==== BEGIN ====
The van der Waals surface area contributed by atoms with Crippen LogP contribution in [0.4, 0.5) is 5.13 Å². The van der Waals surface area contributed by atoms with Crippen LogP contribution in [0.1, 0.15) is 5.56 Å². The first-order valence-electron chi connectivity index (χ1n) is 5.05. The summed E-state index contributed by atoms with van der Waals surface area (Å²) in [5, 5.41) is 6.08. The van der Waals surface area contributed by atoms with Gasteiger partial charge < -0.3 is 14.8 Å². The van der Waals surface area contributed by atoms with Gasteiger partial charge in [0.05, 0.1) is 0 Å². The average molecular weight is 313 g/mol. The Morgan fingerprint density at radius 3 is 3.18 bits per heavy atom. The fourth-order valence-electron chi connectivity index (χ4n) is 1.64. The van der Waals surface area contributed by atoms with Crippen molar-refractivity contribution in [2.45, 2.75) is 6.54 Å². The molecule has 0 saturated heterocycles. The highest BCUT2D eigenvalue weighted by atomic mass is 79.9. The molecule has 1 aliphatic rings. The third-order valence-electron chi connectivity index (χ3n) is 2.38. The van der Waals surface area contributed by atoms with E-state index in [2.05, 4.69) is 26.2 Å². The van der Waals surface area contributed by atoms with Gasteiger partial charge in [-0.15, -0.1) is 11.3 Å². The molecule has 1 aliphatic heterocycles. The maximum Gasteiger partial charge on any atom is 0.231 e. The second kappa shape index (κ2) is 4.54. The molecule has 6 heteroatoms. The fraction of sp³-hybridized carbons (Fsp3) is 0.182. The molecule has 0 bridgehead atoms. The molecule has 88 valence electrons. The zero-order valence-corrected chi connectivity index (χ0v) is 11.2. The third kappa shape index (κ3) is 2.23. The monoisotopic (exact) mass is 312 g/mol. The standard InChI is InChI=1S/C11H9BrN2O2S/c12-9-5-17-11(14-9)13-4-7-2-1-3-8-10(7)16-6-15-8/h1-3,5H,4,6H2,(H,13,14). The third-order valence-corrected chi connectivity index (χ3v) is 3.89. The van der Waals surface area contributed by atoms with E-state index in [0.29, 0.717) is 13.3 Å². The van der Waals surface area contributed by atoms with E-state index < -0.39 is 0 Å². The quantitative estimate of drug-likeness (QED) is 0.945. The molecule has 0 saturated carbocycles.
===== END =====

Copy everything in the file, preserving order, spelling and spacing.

The van der Waals surface area contributed by atoms with Crippen LogP contribution in [0.4, 0.5) is 5.13 Å². The van der Waals surface area contributed by atoms with Crippen LogP contribution in [0.1, 0.15) is 5.56 Å². The first-order valence-electron chi connectivity index (χ1n) is 5.05. The summed E-state index contributed by atoms with van der Waals surface area (Å²) in [5, 5.41) is 6.08. The van der Waals surface area contributed by atoms with Gasteiger partial charge < -0.3 is 14.8 Å². The van der Waals surface area contributed by atoms with Gasteiger partial charge in [0.05, 0.1) is 0 Å². The average molecular weight is 313 g/mol. The Morgan fingerprint density at radius 3 is 3.18 bits per heavy atom. The fourth-order valence-electron chi connectivity index (χ4n) is 1.64. The van der Waals surface area contributed by atoms with Crippen molar-refractivity contribution in [2.45, 2.75) is 6.54 Å². The molecule has 0 saturated heterocycles. The highest BCUT2D eigenvalue weighted by atomic mass is 79.9. The molecule has 1 aliphatic rings. The third-order valence-electron chi connectivity index (χ3n) is 2.38. The van der Waals surface area contributed by atoms with E-state index in [2.05, 4.69) is 26.2 Å². The van der Waals surface area contributed by atoms with Gasteiger partial charge in [-0.15, -0.1) is 11.3 Å². The molecule has 1 aliphatic heterocycles. The maximum Gasteiger partial charge on any atom is 0.231 e. The second kappa shape index (κ2) is 4.54. The molecule has 6 heteroatoms. The fraction of sp³-hybridized carbons (Fsp3) is 0.182. The molecule has 0 bridgehead atoms. The molecule has 88 valence electrons. The zero-order valence-corrected chi connectivity index (χ0v) is 11.2. The third kappa shape index (κ3) is 2.23. The monoisotopic (exact) mass is 312 g/mol. The standard InChI is InChI=1S/C11H9BrN2O2S/c12-9-5-17-11(14-9)13-4-7-2-1-3-8-10(7)16-6-15-8/h1-3,5H,4,6H2,(H,13,14). The third-order valence-corrected chi connectivity index (χ3v) is 3.89. The van der Waals surface area contributed by atoms with E-state index in [0.29, 0.717) is 13.3 Å². The van der Waals surface area contributed by atoms with E-state index < -0.39 is 0 Å². The quantitative estimate of drug-likeness (QED) is 0.945. The molecule has 0 saturated carbocycles.